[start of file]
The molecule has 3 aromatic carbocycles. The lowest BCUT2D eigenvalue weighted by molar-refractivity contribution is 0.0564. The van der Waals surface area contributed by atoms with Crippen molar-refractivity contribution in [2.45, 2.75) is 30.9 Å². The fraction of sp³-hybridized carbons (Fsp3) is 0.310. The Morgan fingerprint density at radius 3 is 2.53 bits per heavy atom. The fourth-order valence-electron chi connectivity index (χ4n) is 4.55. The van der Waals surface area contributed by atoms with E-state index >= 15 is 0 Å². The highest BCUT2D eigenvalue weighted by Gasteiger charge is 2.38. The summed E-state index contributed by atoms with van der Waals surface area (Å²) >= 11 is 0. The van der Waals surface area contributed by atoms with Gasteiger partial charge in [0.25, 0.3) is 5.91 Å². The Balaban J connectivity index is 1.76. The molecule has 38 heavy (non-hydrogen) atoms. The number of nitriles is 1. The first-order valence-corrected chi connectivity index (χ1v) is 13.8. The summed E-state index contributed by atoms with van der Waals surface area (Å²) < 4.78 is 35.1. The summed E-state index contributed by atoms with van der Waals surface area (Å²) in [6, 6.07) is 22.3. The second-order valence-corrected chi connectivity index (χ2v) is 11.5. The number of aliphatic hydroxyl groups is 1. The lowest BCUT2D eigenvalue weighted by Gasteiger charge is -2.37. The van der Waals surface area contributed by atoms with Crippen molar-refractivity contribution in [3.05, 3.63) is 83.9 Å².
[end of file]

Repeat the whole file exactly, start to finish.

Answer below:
The molecule has 3 aromatic carbocycles. The lowest BCUT2D eigenvalue weighted by molar-refractivity contribution is 0.0564. The van der Waals surface area contributed by atoms with Crippen molar-refractivity contribution in [2.45, 2.75) is 30.9 Å². The fraction of sp³-hybridized carbons (Fsp3) is 0.310. The Morgan fingerprint density at radius 3 is 2.53 bits per heavy atom. The fourth-order valence-electron chi connectivity index (χ4n) is 4.55. The van der Waals surface area contributed by atoms with E-state index >= 15 is 0 Å². The highest BCUT2D eigenvalue weighted by Gasteiger charge is 2.38. The summed E-state index contributed by atoms with van der Waals surface area (Å²) >= 11 is 0. The van der Waals surface area contributed by atoms with Gasteiger partial charge in [0.25, 0.3) is 5.91 Å². The Balaban J connectivity index is 1.76. The molecule has 38 heavy (non-hydrogen) atoms. The number of nitriles is 1. The first-order valence-corrected chi connectivity index (χ1v) is 13.8. The summed E-state index contributed by atoms with van der Waals surface area (Å²) < 4.78 is 35.1. The summed E-state index contributed by atoms with van der Waals surface area (Å²) in [6, 6.07) is 22.3. The second-order valence-corrected chi connectivity index (χ2v) is 11.5. The number of aliphatic hydroxyl groups is 1. The lowest BCUT2D eigenvalue weighted by Gasteiger charge is -2.37. The van der Waals surface area contributed by atoms with Crippen molar-refractivity contribution in [3.05, 3.63) is 83.9 Å².